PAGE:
Truck driver strikes have become all to familiar at the Long Beach and Los Angeles ports over the years and port truck drivers are back on strike again. Over 200 truck drivers began striking on Monday against 4 trucking companies. The reason for the strike? Claims of wage theft and employers treating truck drivers unfairly. More less, it’s the same claims that have been made for years now.
It’s obviously clear to see that the changes being made over the past few years are having little or no help at all. The port truck drivers from Long Beach and Los Angeles have been treated unfair for many years, often making much less than the income they should be bringing in.
“All we an say is, they have a right to protest what they feel is right,” said Gary Schubert, executive vice president of International Bridge Transport. “We have a different opinion, and we’re waiting for everything to work itself out.” It’s a common statement that we’ve heard time and time again.
At this time, most of the port truck drivers are contractors. Drivers are not considered full-time employees. Due to this, port truck drivers are slaves of the bigger trucking companies. Until ATA or other trucking groups with political reach and power help the port truck drivers, I’m afraid we’re going to see the same issues time and time again.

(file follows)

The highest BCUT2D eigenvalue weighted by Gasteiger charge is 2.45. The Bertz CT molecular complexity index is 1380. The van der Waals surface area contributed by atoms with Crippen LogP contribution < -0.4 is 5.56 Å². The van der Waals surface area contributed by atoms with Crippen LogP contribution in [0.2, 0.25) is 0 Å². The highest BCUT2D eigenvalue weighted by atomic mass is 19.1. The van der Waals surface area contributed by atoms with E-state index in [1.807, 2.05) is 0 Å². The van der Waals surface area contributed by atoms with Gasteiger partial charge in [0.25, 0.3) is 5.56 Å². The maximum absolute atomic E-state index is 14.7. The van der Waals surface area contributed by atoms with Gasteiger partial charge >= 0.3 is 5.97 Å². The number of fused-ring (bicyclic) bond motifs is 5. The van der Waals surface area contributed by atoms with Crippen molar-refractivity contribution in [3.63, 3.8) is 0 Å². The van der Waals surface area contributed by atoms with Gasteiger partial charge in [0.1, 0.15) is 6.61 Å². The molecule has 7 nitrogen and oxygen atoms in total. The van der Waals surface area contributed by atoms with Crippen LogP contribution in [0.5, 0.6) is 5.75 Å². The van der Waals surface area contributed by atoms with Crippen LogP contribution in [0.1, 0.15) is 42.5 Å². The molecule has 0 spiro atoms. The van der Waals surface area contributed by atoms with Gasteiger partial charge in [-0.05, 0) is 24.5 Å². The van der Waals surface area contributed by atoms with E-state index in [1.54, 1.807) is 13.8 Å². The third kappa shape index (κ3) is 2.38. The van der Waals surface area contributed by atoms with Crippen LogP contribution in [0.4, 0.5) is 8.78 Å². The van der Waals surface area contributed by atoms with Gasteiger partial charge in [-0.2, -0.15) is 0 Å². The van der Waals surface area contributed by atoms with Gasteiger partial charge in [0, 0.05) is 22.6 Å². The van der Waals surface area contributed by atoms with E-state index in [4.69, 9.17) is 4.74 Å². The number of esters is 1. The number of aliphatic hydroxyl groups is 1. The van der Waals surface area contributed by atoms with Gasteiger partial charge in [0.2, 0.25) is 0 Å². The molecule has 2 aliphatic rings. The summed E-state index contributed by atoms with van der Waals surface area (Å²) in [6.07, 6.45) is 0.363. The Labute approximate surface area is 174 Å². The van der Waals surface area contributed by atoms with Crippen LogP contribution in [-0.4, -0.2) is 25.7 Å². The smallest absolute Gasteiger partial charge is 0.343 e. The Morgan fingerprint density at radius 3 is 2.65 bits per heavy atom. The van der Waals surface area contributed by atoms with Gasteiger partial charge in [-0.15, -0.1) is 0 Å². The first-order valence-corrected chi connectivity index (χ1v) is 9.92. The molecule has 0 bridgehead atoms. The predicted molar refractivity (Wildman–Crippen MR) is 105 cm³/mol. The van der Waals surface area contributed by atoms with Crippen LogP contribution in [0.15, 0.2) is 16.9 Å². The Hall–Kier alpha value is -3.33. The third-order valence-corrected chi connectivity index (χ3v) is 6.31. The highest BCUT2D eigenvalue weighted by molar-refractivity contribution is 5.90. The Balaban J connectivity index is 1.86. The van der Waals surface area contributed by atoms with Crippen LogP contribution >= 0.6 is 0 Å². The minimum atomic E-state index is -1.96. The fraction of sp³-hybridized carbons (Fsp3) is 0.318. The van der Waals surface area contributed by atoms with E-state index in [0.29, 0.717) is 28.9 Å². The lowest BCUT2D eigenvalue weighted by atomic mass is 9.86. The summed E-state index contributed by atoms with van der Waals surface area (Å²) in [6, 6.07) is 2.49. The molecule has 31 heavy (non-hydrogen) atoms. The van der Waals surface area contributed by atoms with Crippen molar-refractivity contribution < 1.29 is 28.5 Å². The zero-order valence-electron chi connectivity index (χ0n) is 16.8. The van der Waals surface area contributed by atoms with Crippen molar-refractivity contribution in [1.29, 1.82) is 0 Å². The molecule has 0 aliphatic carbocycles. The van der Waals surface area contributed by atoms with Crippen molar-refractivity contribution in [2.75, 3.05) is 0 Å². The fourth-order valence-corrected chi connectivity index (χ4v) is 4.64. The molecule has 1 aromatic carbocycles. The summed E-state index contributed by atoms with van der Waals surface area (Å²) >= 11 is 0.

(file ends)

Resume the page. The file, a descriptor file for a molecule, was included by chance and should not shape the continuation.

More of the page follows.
In total, the 4 trucking companies employ around 500 truck drivers. Only 200 of those truck drivers are striking at this time. Port access routes are still open and the strike is having very little affect on deliveries. Nothing like we’ve seen in the past.
The biggest issues in the strike include Teamsters’ contention that drivers should be classified as full-fledged employees of trucking firms and the union’s allegation that drivers are not receiving the full amounts of wages they are owed. The Teamsters also called upon Los Angeles Mayor Eric Garcetti and Long Beach Mayor Robert Garcia to intervene upon the drivers’ behalf.
The striking drivers are being supported by the union, but cannot actually join a unionized workforce if they are classified as independent contractors. Most trucking firms doing business around the local ports hire drivers as independent contractors. If drivers were to be reclassified as employees, they could then be allowed to vote on officially joining the Teamsters.